Vascular Plants of North Carolina
Account for Small Jack-in-the-pulpit - Arisaema pusillum   (Peck) Nash
Members of Araceae:
Members of Arisaema with account distribution info or public map:
Google Images
Section 5 » Family Araceae
Show/Hide Synonym
Author(Peck) Nash
DistributionArisaema triphyllum has recently been split into several species (that are found in NC), and many herbarium specimens have not been checked to verify their identity. Therefore, for each of the species of the "Arisaema triphyllum group" -- A. pusillum, A. quinatum, A. stewardsonii, and A. triphyllum (strict sense), the website editors have mapped only records where the species name (i.e., A. pusillum) or the variety (i.e., A. triphyllum var. pusillum) is on the specimen label. Simple "Arisaema triphyllum" records are not mapped. As a result, the range map for each of these four species is likely quite incomplete. Nonetheless, A. pusillum has an essentially statewide range.

Weakley (2018) states that the overall range is from "CT, NY, and IN, south to s. FL, LA, and e. TX."
AbundanceWeakley's (2018) map indicates that this species is "common" in each NC province -- Mountains, Piedmont, and Coastal Plain. Based on the likely incomplete map below, the species is possibly scarce in the far eastern counties. The website editors have chosen to assign a State Rank of S5?.
HabitatThis species generally occurs in somewhat wetter spots than the more common A. triphyllum, being found mostly in swamps and other wet forests, according to Weakley (2018).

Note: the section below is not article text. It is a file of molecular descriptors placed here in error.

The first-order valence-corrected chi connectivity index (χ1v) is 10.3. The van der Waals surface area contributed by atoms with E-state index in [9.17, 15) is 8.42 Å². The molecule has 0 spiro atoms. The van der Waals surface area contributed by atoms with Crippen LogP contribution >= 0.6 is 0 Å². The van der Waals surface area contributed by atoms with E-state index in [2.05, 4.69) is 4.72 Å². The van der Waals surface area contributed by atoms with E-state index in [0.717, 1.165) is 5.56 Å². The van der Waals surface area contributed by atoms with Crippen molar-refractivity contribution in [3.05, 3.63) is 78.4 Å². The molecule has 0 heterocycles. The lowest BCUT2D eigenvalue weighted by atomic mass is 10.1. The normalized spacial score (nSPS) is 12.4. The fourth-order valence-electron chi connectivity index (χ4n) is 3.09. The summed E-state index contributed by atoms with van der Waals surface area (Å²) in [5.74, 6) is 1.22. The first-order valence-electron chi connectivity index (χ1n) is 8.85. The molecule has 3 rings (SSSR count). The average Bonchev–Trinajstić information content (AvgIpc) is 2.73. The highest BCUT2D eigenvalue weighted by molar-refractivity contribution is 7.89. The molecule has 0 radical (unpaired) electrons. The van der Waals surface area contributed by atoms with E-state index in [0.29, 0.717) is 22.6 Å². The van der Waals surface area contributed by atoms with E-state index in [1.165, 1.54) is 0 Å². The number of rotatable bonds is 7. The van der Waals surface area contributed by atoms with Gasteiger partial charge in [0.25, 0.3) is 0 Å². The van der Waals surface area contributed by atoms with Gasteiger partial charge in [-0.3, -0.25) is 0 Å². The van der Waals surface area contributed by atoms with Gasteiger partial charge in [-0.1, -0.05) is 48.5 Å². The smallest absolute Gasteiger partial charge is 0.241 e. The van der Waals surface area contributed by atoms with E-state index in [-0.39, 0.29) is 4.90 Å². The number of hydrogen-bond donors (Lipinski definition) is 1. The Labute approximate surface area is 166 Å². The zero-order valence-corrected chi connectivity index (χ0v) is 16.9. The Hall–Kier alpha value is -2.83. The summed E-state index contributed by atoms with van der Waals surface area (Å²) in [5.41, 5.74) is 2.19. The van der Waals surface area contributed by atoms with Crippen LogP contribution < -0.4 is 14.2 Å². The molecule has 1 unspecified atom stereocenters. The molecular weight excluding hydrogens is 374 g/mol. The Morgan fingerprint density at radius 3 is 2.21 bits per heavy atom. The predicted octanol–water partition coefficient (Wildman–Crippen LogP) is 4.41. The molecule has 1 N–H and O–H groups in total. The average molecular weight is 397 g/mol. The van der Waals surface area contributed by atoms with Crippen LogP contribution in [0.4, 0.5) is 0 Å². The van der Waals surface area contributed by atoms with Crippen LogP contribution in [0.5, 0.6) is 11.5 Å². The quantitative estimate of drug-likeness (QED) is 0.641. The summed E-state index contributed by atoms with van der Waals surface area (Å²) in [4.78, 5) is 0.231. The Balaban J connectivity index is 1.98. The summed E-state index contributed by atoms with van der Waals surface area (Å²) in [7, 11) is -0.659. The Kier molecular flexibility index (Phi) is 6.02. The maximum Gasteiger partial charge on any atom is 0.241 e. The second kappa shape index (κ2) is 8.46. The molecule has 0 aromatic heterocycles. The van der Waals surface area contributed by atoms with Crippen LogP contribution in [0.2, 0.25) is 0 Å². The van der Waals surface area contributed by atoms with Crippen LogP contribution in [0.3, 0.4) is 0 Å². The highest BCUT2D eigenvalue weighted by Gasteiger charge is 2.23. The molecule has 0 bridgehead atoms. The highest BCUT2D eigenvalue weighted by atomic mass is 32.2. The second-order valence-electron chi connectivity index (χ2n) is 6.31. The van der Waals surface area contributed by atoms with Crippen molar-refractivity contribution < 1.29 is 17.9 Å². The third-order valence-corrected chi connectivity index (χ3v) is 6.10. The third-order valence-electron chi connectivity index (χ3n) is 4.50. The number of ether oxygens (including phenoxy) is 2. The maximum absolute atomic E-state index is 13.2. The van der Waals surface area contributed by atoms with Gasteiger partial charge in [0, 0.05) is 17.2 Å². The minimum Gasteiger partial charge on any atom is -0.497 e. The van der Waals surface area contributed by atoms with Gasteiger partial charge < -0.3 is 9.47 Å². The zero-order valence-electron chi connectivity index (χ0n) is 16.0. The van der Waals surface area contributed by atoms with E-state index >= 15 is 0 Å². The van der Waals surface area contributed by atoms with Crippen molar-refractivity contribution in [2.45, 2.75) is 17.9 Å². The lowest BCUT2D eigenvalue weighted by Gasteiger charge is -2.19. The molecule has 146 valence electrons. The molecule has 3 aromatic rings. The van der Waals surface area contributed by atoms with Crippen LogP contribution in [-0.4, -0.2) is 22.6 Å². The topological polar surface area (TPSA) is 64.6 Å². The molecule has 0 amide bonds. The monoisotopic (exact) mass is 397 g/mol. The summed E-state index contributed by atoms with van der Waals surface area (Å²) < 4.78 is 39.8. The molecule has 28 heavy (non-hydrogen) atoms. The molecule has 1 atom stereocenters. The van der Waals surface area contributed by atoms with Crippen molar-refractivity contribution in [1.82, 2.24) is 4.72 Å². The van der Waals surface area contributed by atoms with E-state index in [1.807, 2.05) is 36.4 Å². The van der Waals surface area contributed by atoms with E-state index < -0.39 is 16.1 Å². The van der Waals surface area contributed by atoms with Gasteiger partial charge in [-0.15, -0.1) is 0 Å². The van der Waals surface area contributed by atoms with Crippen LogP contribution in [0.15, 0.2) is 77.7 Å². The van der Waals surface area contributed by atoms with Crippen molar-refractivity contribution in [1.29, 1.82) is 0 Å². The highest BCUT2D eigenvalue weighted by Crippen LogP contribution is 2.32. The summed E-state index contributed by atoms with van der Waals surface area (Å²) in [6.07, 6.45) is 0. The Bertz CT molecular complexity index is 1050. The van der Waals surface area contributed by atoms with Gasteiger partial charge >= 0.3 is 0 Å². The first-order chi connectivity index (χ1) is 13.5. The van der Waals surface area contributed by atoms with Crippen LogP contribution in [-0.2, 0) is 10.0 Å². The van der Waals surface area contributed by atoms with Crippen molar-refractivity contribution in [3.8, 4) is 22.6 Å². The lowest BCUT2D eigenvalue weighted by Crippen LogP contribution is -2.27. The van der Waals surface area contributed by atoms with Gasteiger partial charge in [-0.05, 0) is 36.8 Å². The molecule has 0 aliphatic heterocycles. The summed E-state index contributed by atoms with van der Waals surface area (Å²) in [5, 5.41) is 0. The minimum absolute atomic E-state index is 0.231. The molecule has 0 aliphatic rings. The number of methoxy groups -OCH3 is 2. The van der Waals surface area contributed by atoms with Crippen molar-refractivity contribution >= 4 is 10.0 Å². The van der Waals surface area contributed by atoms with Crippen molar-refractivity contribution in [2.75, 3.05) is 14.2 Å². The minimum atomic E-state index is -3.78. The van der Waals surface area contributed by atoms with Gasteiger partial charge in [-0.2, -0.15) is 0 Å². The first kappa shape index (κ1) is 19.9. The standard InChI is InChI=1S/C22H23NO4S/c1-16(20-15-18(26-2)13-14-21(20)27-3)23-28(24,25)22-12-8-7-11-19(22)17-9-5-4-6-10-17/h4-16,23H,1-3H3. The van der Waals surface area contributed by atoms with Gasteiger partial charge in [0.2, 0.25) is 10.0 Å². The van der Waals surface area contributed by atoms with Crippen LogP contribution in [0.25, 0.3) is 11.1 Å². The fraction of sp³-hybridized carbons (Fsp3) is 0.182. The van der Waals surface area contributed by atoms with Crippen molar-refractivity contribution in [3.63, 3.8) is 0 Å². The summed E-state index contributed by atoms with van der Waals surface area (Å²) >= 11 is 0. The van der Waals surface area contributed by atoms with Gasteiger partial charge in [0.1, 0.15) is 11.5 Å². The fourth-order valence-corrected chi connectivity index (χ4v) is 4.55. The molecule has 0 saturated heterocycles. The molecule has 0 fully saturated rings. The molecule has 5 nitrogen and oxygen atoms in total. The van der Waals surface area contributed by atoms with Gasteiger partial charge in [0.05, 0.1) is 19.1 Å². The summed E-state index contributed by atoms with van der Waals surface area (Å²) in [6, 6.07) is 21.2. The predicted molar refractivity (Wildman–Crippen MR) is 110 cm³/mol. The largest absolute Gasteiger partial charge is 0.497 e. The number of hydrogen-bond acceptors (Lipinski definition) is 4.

PhenologyBlooms from March to May, and fruits shortly after flowering.
IdentificationThe four "jack-in-the-pulpit" species are all quite similar, with a stem that grows to about 1.5-2 feet tall, and containing mostly three large leaves (actually leaflets) at the top, with two opposite each other and the third in between them (like spokes pointing to 9, 12, and 3 o'clock). These leaves are horizontally arranged (in a single plane parallel to the ground), are ovate to almost rhombic in shape, and about 4-5 inches long and half as wide. This species has a rather small flower, carried at the top of the stem generally a bit shorter than the leaves. The pulpit-like spathe, about 2 inches tall, has the hood solid green or solid purple, even though the sides of the spathe are striped as in other species. It can be distinguished from the montane A. stewardsonii by a spathe that is not fluted (i.e., it is vertically smooth) versus strongly fluted (vertically ridged). The Primrose Path website has an excellent summary of how to distinguish these species: "Arisama pusillum is generally a little smaller [than A. triphyllum]. The foliage is green below [i.e., undersides of the three leaflets]. The spathe is striped only subtly, and the flange is less wide and less rolled. The spadix is cylindrical or slightly more slender at the top. Where populations are mixed, A. pusillum is usually in wetter areas at the bottom of the slope, A. triphyllum up on the slopes." Thus, to look for this species, work in wetter bottomlands, and look for a fairly small plant, with the undersides of the leaves (leaflets) green (and not glaucous), and with an unstriped hood and lightly striped spathe.
Taxonomic CommentsMost references treat this taxon as a variety of A. triphyllum, as A. triphyllum var. pusillum. Weakley (2018) and a few others do give it full species status. Historically, authors have recognized the entities within A. triphyllum at various levels; genetic work is needed to better evaluate the splits.

Other Common Name(s)None?
State Rank[S5?]
Global RankG5T5 [G5]
State Status
US Status
County Map - click on a county to view source of record.
Photo Gallery
B.A. SorrieFloodplain terrace between Crawley's Creek and Big Governor's Creek, Piedmont. May 2015. MoorePhoto_natural
Select a source
Select an occurrence type